Last night, my family headed to the Mall of America, where there happens to be both an Apple Store and a Microsoft Store–across the hallway from each other (very close to LegoLand).
My first stop was in the Microsoft Store. I was very enthusiastically greeted by no less than five workers–and the store was busy. However, I was able to simply interact with a surface on my own, without any salesperson walking me through a sales pitch. I knew a few of the gestures that allowed me to interact with the device–but not all–but there is a “Microsoft” button on the bezel of the device that always takes you to the home tile screen.
The Surface is a nice device–it’s well made, it seems to run just fine. The catch is that the tablet only runs Windows 8 RT apps, and normal Windows apps (such as Finale, Sibeluis, SmartMusic, etc.) won’t run on the device. Schools running on a Windows environment won’t be tempted by this $499 tablet because it has no crossover functionality other than for Office, which has been packaged by Microsoft specifically for the Surface.
Another “knock” on the surface is that the 32GB surface comes with only 16GB of useable space–everything else is taken up by the operating system and core programs. So even though the 32GB surface is lauded for having 32GB for $499 versus a 16GB iPad…that iPad will have 12 GB of space, as the OS and core programs only consume 4GB. Granted, the Surface has a (micro?) SD card slot…but there was a lot of “We’ve got 32GB at this price point” going on that was, in effect, misleading.
I don’t have a listing of the over 10,000 apps for Windows RT, so I don’t know if there is a PDF music reader available. I did load a copy of the Messiah from IMSLP, and it displayed FULL PAGE on the widescreen Surface. Yes, I could zoom in, but it seemed funny that the default PDF setting was full page. The surface is widescreen (could it possibly be wider than 16:10?) so reading music in landscape mode will never be acceptable unless you use a free-flowing format like MusicXML (granted, free-flowing music is acceptable on nearly every tablet). I turned the surface to landscape mode, and interacted with the score, which ulitmately was not much wider than seeing it on the iPad Mini.
The Surface keyboard seemed to work well, although the “no-give” keys take a little “getting used to.” That’s a strong accessory, and I wouldn’t be surprised to see Apple come out with something like it in the future (it might even be smart for Microsoft to make an accessory like that for the iPad. Money is money.).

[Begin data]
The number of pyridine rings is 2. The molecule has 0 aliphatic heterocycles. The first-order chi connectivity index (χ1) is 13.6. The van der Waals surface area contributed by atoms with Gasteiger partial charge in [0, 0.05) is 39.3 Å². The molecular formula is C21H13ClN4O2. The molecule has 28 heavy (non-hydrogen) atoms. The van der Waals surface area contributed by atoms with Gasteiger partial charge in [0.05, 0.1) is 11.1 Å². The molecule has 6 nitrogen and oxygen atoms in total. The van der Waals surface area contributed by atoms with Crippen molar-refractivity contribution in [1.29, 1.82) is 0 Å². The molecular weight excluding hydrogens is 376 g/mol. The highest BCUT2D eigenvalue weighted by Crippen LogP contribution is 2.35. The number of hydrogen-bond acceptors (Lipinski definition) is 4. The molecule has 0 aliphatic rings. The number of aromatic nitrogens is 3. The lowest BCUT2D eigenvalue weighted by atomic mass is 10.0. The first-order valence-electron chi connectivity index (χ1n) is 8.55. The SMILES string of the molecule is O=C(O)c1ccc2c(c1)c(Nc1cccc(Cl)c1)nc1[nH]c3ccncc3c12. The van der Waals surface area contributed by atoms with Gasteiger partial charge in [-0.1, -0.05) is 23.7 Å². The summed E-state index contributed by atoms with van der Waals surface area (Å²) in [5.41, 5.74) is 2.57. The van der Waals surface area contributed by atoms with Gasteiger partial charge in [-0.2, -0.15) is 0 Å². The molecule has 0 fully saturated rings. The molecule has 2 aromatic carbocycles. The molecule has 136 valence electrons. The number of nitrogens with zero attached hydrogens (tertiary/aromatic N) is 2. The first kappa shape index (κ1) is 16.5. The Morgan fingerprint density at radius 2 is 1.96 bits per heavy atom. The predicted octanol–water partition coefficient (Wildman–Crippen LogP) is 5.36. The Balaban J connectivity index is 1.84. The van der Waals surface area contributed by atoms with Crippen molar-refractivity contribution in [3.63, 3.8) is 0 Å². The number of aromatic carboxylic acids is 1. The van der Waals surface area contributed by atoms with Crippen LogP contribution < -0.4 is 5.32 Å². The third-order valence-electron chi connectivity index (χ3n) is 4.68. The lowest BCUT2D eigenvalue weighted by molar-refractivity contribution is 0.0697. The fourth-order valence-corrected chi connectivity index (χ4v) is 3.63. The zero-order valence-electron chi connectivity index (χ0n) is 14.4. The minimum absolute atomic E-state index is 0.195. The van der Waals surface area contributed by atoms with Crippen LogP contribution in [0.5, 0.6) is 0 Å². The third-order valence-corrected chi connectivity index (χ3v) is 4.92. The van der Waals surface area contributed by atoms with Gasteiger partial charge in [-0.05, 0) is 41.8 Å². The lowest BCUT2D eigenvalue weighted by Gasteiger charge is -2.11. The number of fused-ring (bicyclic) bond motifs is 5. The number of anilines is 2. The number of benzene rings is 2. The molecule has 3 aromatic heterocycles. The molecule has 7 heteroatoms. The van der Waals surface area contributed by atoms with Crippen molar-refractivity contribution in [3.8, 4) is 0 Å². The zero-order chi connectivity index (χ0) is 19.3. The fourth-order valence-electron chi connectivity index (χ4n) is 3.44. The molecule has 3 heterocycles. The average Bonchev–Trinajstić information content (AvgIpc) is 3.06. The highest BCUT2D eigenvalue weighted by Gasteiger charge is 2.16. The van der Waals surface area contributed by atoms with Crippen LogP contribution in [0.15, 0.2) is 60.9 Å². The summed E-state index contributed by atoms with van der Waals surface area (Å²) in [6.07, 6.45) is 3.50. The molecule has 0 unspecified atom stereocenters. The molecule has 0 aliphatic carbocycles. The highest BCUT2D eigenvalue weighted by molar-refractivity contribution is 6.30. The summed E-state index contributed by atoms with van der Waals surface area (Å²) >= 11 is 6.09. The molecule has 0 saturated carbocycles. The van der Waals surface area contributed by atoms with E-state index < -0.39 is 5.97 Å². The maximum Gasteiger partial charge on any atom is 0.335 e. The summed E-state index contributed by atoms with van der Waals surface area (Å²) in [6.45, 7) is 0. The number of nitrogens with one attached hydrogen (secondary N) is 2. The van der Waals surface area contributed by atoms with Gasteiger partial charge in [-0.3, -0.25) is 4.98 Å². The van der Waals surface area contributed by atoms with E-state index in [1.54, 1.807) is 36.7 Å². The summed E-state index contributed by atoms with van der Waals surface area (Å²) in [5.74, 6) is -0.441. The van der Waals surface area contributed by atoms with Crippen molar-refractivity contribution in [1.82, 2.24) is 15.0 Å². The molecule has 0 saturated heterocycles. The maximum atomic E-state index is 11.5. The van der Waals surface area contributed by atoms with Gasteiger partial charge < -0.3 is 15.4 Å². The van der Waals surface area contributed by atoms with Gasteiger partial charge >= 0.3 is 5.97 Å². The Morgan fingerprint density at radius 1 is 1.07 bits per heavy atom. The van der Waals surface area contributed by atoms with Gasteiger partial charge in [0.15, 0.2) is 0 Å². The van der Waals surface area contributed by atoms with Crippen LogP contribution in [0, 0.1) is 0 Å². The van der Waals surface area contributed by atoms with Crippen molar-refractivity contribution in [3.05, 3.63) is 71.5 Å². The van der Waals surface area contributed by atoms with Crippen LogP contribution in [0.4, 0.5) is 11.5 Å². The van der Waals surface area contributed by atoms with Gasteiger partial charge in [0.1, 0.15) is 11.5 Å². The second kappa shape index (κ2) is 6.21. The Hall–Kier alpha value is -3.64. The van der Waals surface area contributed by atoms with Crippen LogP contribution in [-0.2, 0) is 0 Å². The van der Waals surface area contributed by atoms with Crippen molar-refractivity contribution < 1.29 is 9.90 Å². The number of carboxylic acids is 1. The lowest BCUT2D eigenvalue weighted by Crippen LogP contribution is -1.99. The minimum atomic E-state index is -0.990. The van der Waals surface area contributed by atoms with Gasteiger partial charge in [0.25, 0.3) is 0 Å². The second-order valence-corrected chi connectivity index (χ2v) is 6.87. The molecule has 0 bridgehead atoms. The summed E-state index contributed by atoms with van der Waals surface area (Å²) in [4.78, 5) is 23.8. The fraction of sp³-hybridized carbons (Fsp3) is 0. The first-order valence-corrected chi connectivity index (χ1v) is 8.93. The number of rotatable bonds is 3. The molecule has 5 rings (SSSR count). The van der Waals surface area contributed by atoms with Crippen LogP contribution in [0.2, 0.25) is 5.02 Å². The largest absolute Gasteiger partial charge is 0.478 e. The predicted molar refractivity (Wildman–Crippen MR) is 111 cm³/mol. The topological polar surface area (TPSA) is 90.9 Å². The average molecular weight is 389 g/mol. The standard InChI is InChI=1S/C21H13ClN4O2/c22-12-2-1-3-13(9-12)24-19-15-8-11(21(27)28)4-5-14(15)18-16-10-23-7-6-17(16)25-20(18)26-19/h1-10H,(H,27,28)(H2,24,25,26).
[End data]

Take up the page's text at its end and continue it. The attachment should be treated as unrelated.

Ultimately, I can’t recommend the Surface (RT) for schools at this point, and I surely can’t recommend it for music. The full-Windows 8 version of the Surface…coming soon…may be another matter. The surface is an ideal tablet for someone that basically surfs the Internet, writes e-mail, and needs Microsoft Office, which was the general definition of computing before the iPad.
As for the iPad Mini, well, it’s the iPad Mini. I went to the Apple Store with a credit card in my pocket in the event that I used the device and decided I couldn’t leave without it. Ultimately, I could leave without it, and I did.
I don’t really have any complaints about the iPad Mini, and I could see it fitting into my life in a number of ways. For example, I read on my iPhone every night before I go to bed, and not the iPad. The iPad Mini would be perfect for that. I could also see having two iPads on my piano music stand at school, one open to music, and the other open to things like our attendance system, Class Dojo, and the like. After all, both iPads together still cost less than a MacBook Pro. I couldn’t justify the $429 (I wouldn’t recommend the 16GB…it’s just too little storage) knowing that I still have to pay off my new 4th Generation iPad. Now…if that Mini had the same processor chip as the iPhone 5 and a retina screen, I might be typing this blog post on an iPad Mini at this moment–but that isn’t the case.
I think the iPad Mini is generally large enough to be used for choral scores. See Loren Finkelstein’s tweet:
In case anyone was wondering, the iPad mini is actually big enough and clear enough for sheet music. http://t.co/6J59aycb—
Loren Finkelstein (@Lorskyfink) November 05, 2012
I can see how schools could want to adopt the iPad mini just for its size savings alone (It’s way easier to tote around than the iPad). I can see why a traveler would want the iPad Mini instead of the iPad. And I could make the iPad Mini work for my students. That larger 4:3 screen makes a greater difference than I would expect compared to the 4:3 screens of the Kindle Fire HD or Barnes and Noble Nook HD, although both HD screens ARE rather nice. See Kevin Honeycutt’s tweet:
Kindle Fire next to the iPad mini http://t.co/PGhUd4IF—
Kevin Honeycutt (@kevinhoneycutt) November 11, 2012
We’ll see how long I hold out on the iPad Mini once my iPad is “paid off.”